The Competing Works Section Identifies How Your Book Differs from Existing Studies
A second purpose of your “competing works” section is to highlight how your book differs from other published research. Some authors think that critiquing existing titles is the best way to suggest their book’s novelty and significance.
I highly recommend you approach this section from a different perspective. Your competing works should not critique other titles or focus on their flaws. Instead, it should present, in a more objective (or even positive) tone, what the titles do (or claim), and how your study builds on or extends them. Assume that the authors of those studies will be shown your competing works section. In fact, editors often use the competing works section as a source of potential peer reviewers.
Writing the Competing Works Section of Your Book Proposal
If your press offers specific guidelines, follow those. If not, use these basic guidelines as a general starting point. Since proposals can be field-dependent, seek out feedback from a trusted mentor or colleague. For much more targeted, in-depth advice on brainstorming your competing and comparable titles and writing this book proposal section, consult Chapter 4 of Laura Portwood-Stacer’s The Book Proposal Book.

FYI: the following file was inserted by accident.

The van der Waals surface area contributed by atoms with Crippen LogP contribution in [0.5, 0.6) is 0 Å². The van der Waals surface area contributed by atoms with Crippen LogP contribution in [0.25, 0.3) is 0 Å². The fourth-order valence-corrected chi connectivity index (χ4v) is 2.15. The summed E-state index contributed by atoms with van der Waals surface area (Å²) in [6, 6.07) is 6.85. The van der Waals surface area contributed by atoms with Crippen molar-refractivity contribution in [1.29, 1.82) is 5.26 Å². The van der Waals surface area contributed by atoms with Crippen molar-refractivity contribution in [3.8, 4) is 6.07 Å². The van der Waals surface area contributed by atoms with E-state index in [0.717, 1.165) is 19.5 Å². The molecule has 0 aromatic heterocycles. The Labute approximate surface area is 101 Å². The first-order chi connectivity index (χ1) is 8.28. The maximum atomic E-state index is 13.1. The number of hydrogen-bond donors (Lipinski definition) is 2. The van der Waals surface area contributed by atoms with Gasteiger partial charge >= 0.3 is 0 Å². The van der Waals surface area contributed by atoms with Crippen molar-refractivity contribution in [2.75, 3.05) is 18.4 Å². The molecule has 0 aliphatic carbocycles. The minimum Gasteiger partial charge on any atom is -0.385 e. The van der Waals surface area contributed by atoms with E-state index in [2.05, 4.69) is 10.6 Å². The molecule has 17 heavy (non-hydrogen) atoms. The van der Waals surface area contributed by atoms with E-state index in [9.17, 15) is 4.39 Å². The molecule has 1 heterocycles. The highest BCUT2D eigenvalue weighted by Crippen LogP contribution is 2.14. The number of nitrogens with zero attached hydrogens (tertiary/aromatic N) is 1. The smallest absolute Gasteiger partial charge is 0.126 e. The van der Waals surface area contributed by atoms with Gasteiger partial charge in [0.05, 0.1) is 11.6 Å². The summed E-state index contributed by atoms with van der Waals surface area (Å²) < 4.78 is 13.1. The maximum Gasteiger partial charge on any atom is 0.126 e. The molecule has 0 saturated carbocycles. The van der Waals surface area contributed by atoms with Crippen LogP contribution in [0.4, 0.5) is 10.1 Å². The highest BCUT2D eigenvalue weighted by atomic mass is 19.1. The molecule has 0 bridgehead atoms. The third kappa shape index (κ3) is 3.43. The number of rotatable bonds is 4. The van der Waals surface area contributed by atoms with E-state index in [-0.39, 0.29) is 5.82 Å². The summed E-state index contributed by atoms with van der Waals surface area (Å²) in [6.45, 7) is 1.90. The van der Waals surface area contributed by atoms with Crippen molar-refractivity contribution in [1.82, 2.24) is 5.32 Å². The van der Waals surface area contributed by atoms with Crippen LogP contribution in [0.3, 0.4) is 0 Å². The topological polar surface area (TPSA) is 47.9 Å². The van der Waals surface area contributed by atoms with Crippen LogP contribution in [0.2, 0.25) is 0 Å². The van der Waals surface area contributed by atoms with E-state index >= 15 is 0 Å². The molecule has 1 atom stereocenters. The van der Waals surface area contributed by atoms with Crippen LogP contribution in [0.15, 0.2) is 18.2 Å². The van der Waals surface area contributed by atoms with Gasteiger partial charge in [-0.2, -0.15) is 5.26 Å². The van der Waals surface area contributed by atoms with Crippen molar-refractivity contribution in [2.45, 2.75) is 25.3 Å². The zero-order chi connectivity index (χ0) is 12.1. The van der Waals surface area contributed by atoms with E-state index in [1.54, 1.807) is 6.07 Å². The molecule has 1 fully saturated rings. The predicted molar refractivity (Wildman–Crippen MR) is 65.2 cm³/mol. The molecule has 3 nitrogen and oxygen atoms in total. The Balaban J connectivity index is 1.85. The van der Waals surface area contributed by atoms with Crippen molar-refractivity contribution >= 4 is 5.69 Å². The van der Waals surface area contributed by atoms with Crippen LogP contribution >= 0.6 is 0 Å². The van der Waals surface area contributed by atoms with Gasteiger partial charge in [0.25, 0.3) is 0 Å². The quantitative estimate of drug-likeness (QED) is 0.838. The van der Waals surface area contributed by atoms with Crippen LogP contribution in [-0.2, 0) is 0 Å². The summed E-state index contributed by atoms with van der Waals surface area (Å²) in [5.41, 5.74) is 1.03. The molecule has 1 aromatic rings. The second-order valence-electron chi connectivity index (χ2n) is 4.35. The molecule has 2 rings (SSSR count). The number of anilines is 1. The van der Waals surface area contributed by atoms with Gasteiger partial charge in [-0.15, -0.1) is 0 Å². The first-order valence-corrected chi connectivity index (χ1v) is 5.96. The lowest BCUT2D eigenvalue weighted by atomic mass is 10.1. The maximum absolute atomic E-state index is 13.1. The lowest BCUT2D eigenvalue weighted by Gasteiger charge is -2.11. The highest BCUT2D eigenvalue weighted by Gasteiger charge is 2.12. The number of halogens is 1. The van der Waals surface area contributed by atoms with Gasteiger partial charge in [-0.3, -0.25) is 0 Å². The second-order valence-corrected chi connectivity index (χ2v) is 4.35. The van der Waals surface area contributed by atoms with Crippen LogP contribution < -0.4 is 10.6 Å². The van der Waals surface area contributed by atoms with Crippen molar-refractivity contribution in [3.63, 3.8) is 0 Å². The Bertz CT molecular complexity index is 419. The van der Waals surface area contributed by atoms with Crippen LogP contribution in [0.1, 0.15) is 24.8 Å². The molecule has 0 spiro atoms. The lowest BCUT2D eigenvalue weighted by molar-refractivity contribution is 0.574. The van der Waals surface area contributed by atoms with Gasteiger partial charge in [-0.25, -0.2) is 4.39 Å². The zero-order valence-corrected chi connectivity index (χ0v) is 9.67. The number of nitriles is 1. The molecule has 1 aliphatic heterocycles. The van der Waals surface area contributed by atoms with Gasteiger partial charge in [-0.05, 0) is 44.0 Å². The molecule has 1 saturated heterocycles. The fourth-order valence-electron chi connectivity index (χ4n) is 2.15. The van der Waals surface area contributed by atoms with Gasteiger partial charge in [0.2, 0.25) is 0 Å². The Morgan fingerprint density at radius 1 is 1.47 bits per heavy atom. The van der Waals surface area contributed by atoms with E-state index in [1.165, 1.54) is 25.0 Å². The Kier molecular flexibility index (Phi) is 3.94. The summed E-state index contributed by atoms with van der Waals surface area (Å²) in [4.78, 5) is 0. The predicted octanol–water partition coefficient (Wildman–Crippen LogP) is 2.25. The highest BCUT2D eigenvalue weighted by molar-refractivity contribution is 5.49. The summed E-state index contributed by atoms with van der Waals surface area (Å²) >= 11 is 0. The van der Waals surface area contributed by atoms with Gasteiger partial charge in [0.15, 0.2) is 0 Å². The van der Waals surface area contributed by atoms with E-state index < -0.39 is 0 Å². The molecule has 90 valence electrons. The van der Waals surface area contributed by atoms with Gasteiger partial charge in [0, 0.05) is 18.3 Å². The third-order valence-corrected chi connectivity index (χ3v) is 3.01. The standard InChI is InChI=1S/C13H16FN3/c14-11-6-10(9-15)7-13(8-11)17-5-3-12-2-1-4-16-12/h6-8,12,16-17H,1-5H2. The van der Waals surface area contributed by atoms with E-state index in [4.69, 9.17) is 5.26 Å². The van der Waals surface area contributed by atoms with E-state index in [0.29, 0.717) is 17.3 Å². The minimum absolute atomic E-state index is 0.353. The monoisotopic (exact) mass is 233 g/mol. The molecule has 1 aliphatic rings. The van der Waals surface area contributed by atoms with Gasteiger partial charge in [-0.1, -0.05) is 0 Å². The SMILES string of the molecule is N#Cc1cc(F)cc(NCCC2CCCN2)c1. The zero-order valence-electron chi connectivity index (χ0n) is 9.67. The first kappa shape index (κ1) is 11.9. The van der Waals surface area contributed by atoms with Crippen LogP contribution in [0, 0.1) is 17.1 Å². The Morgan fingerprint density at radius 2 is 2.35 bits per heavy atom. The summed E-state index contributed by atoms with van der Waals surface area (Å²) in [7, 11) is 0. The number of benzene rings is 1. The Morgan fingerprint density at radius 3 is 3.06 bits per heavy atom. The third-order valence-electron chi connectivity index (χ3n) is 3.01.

How Many and What Titles to Include
Aim for a list of 5–7 competing titles, each with the following characteristics:
- a monograph (it’s OK in certain cases–especially when a particularly significant part of your book’s topic has not yet been treated in a monograph–to list an edited volume to suggest that there is interest in that topic that has yet to be taken up in a monograph)
- published in the past 10 years
- written for your book’s audience
- published with a university press (as Heather notes in the clip, if you’re writing for a scholarly audience, your competing works should not include bestselling books published by non-academic trade presses)
- the author is qualified to serve as a peer reviewer for your book
Finally, be realistic. Do not compose a competing works section consisting solely of incredibly popular, prizewinning 32nd books by superstar scholars in your field.
How to Structure the Competing Works Section
There is no universal “right” practice.
If your book intervenes in multiple fields or brings together multiple conversations, you can consider breaking your competing works section into discrete subsections, each of which focuses on one topic, approach, or characteristic.